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23 November 2009 | PR 09/164

Escaping to the ‘good life’ – an attainable idyll or intangible dream?

Lifestyle Migration

The dream of the ‘good life’, pursued by thousands of migrants each year, is often vastly at odds with reality, according to a new book, edited by researchers from Loughborough and Bristol universities.

Bringing together research by an international team of leading academics, the book explores the previously overlooked phenomenon of lifestyle migration – relatively affluent people who move to another region or country in search of a more fulfilling way of life. It examines their motivations for migration, their dreams and aspirations, and the reality of their new lives.

Karen O’Reilly from Loughborough University’s Department of Social Sciences is one of the book’s editors and contributor to three chapters. “Lifestyle migration is about escaping from somewhere or something to make a fresh start. But it’s very different from the migration of refugees or asylum-seekers, which has been widely researched. It’s about individuals who are choosing to seek a better way of life that may not be materially richer.”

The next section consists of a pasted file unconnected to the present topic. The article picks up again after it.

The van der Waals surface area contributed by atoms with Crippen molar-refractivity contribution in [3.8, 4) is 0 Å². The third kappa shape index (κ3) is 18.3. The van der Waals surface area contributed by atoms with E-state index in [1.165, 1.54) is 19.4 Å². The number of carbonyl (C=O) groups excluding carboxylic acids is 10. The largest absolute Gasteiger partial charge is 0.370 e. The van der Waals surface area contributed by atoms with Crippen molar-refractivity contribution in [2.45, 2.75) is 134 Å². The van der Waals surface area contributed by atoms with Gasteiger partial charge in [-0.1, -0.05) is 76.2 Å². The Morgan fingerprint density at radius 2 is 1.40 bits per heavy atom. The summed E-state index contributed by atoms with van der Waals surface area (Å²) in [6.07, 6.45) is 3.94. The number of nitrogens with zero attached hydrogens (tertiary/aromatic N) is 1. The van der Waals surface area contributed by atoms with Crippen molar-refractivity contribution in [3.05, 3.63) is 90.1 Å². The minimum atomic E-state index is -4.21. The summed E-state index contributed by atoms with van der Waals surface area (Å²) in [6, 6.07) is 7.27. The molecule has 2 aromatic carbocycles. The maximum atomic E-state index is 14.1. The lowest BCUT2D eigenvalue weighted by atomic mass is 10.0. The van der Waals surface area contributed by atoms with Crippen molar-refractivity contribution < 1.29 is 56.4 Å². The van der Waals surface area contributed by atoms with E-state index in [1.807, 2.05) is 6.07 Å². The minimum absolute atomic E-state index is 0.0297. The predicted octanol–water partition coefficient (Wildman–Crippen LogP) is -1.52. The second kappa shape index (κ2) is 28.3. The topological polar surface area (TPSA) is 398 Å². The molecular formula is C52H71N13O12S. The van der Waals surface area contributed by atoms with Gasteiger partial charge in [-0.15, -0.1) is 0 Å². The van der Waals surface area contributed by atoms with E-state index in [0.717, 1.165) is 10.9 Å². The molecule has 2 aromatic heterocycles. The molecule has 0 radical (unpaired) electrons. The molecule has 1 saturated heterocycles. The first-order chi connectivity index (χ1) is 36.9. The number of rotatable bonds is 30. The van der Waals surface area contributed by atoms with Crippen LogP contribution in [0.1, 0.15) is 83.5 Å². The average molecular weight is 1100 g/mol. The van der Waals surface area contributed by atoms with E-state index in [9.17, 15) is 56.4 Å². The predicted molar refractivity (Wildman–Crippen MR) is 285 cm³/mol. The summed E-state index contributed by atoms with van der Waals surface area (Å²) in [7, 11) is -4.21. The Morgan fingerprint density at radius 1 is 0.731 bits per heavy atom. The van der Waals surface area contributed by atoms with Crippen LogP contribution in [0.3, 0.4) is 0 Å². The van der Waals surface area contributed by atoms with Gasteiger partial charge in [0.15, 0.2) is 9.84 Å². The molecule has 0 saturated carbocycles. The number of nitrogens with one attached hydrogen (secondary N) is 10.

Over the last 50 to 60 years, lifestyle migration has emerged as a distinct trend, due, for instance, to increased opportunity for travel and flexibility in people’s working lives. However, it has remained a relatively poorly understood phenomenon.

The contributors to the book spent time living among specific migrant groups to collect in-depth accounts of their experiences – middle-class professionals ‘downsizing’ in the US; young Westerners seeking a spiritual life in India; second home-owners who split their time between two or more locations; British people who had moved to rural France or coastal Spain; and those in cross-cultural marriages.

Some had migrated permanently, while others regularly returned to their original ‘home’. The search for the ‘good life’, however, was a common thread among all the groups.